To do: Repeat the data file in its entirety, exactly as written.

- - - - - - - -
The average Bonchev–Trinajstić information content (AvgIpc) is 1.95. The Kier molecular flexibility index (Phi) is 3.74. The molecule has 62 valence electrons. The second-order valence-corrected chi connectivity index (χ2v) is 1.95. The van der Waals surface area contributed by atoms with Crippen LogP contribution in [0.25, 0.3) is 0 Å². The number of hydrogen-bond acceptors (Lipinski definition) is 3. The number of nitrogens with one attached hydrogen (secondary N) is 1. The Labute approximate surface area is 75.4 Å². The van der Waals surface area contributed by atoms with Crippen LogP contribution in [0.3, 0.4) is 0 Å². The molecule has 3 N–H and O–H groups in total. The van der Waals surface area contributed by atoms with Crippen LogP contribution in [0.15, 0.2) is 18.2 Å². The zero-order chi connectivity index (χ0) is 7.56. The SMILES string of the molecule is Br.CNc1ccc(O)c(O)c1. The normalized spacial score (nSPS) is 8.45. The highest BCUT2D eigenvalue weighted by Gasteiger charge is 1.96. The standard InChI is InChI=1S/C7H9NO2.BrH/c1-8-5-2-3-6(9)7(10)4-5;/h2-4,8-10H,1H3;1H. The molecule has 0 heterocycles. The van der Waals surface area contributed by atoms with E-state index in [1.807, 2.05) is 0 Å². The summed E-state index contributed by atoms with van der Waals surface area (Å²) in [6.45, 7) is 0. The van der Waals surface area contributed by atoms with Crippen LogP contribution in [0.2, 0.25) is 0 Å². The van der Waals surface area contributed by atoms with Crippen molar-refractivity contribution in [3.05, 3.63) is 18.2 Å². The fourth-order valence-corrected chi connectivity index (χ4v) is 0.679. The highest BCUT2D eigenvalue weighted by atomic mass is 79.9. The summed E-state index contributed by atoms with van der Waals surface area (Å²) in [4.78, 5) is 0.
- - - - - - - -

The average Bonchev–Trinajstić information content (AvgIpc) is 1.95. The Kier molecular flexibility index (Phi) is 3.74. The molecule has 62 valence electrons. The second-order valence-corrected chi connectivity index (χ2v) is 1.95. The van der Waals surface area contributed by atoms with Crippen LogP contribution in [0.25, 0.3) is 0 Å². The number of hydrogen-bond acceptors (Lipinski definition) is 3. The number of nitrogens with one attached hydrogen (secondary N) is 1. The Labute approximate surface area is 75.4 Å². The van der Waals surface area contributed by atoms with Crippen LogP contribution in [0.3, 0.4) is 0 Å². The molecule has 3 N–H and O–H groups in total. The van der Waals surface area contributed by atoms with Crippen LogP contribution in [0.15, 0.2) is 18.2 Å². The zero-order chi connectivity index (χ0) is 7.56. The SMILES string of the molecule is Br.CNc1ccc(O)c(O)c1. The normalized spacial score (nSPS) is 8.45. The highest BCUT2D eigenvalue weighted by Gasteiger charge is 1.96. The standard InChI is InChI=1S/C7H9NO2.BrH/c1-8-5-2-3-6(9)7(10)4-5;/h2-4,8-10H,1H3;1H. The molecule has 0 heterocycles. The van der Waals surface area contributed by atoms with E-state index in [1.807, 2.05) is 0 Å². The summed E-state index contributed by atoms with van der Waals surface area (Å²) in [6.45, 7) is 0. The van der Waals surface area contributed by atoms with Crippen LogP contribution in [0.2, 0.25) is 0 Å². The van der Waals surface area contributed by atoms with Crippen molar-refractivity contribution in [3.05, 3.63) is 18.2 Å². The fourth-order valence-corrected chi connectivity index (χ4v) is 0.679. The highest BCUT2D eigenvalue weighted by atomic mass is 79.9. The summed E-state index contributed by atoms with van der Waals surface area (Å²) in [4.78, 5) is 0.